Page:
The FanSided end-of-season MLB awards series completed today with the announcements of the Most Valuable Players. Jacoby Ellsbury beat out Jose Bautista, Miguel Cabrera, and Justin Verlander in the AL, while Matt Kemp ran away with the NL vote. For full breakdowns of the voting, I highly recommend checking out Blaine Blontz’s posts at Call to the Pen (AL, NL).
As for each of the other awards, I’m making my ballot and reasonings public. Here’s who I chose for FanSided’s highest honors, and why:
1. Jose Bautista, Blue Jays. Bautista was the best hitter in baseball this year, mashing 43 homers with a .302/.447/.608 triple-slash and a ridiculous 181 wRC+. He led the league in WPA (7.86) and tied for first in rWAR (8.5); he finished more than a full win behind Ellsbury in fWAR, but that’s entirely due to inconsistent fielding metrics—no other statistic puts Ellsbury’s glove at more than 20 runs better than Bautista’s. Joey Bats’ insane hitting ability, by contrast, is not up for debate.
2. Jacoby Ellsbury, Red Sox. The no-questions-asked No. 2. Ellsbury had a phenomenal year, hitting .321/.376/.552 with 32 homers and 39 stolen bases. His 9.4 fWAR were by far the best in the AL, and there’s no doubt he’s got a great glove. Even though I disagree with the choice, I’m glad he won because it shows we voters understood that the Red Sox’ collapse wasn’t his fault, unlike in David Wright’s case in 2007.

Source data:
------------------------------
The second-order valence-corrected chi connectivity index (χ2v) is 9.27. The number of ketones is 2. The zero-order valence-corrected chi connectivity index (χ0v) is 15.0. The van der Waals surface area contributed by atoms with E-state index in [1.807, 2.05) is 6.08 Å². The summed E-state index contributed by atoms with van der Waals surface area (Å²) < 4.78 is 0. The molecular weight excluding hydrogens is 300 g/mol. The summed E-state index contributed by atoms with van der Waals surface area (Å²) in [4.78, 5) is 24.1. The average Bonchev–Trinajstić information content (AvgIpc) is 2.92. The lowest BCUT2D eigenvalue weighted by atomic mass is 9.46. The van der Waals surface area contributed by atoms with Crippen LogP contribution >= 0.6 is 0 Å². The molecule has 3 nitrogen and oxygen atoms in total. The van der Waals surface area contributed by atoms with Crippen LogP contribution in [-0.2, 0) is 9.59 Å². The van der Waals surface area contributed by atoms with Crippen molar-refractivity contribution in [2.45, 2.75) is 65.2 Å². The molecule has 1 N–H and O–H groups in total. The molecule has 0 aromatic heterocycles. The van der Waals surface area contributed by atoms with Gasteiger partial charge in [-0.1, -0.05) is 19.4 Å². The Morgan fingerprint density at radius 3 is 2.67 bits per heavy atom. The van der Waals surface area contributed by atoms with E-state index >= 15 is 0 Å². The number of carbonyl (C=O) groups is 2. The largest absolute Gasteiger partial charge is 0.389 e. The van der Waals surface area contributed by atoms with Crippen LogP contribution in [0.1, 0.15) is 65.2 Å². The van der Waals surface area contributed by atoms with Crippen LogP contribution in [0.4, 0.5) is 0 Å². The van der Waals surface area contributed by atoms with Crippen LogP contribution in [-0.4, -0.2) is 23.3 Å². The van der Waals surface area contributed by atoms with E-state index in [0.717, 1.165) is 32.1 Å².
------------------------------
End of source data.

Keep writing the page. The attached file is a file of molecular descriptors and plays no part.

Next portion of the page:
3. Justin Verlander, Tigers. I have no problem with a pitcher being the MVP, I just didn’t think Verlander’s season was as good as Bautista’s and Ellsbury’s. That said, he still had an outstanding year, posting 7.0 fWAR and a league-best 8.5 rWAR. He posted a 2.40 ERA and 0.92 WHIP with 250 strikeouts and a 2.99 SIERA; each of those numbers led AL pitchers.
4. Miguel Cabrera, Tigers. Cabrera somehow sort of flew under the radar in what was probably the best season of his career. He hit .344/.448/.586 with 30 homers and a 177 wRC+. He finished fifth in the league in fWAR (7.3), fourth in rWAR (7.1), and second in WPA (7.3).
5. Ian Kinsler, Rangers. One of the most underappreciated players in baseball, Kinsler is far better than his .255 average would suggest. He made up for his low average (the product of a .243 BABIP—imagine how amazing his season would have been if not for that) with great plate discipline and power while playing outstanding defense at a weak offensive position. Despite his bad luck, he ranked fourth in the league with his 7.7 fWAR.
6. Dustin Pedroia, Red Sox. Ellsbury wasn’t the only Boston player to have a great season. He hit .307/.387/.474 with 21 homers, 26 RBI, and a 134 wRC+ while playing Gold Glove-caliber defense at second base. His 6.8 rWAR ranked sixth, while his 8.0 fWAR trailed only Bautista’s and Ellsbury’s.
7. Adrian Gonzalez, Red Sox. Whatever the Red Sox were expecting from A-Gone, it’s fair to say they got it. He hit .338/.410/.548 with 27 homers and a 153 wRC+. His 6.9 rWAR ranked fifth in the league, and his 6.6 fWAR came in ninth.
8. Evan Longoria, Rays. Longoria had a great season—.355 OBP, .495 SLG, 31 homers, a 134 wRC+, 6.1 fWAR—but at first I wasn’t planning to include him on my ballot. That changed when he hit the walk-off home run that put the Rays in the playoffs. In the crowd of deserving candidates vying for spots at the bottom of my ballot, that was enough to put him over the top.
9. Curtis Granderson, Yankees. Granderson’s .262 average and .364 OBP aren’t quite MVP-caliber on their own, but he made up for his shortcomings with his prodigious power. He clubbed 41 homers and posted a .552 SLG, powering him to a 146 wRC+ and a sixth-place 7.0 fWAR.
10. Ben Zobrist, Rays. The perennially underrated Zobrist had another quietly great season, hitting .269/.353/.469 and coming just one steal shy of the 20/20 club. In addition to playing great defense and being one of the best-hitting second basemen in baseball, he was a key piece of a team that barely made the postseason—without Zorilla, the Rays don’t win the wild card.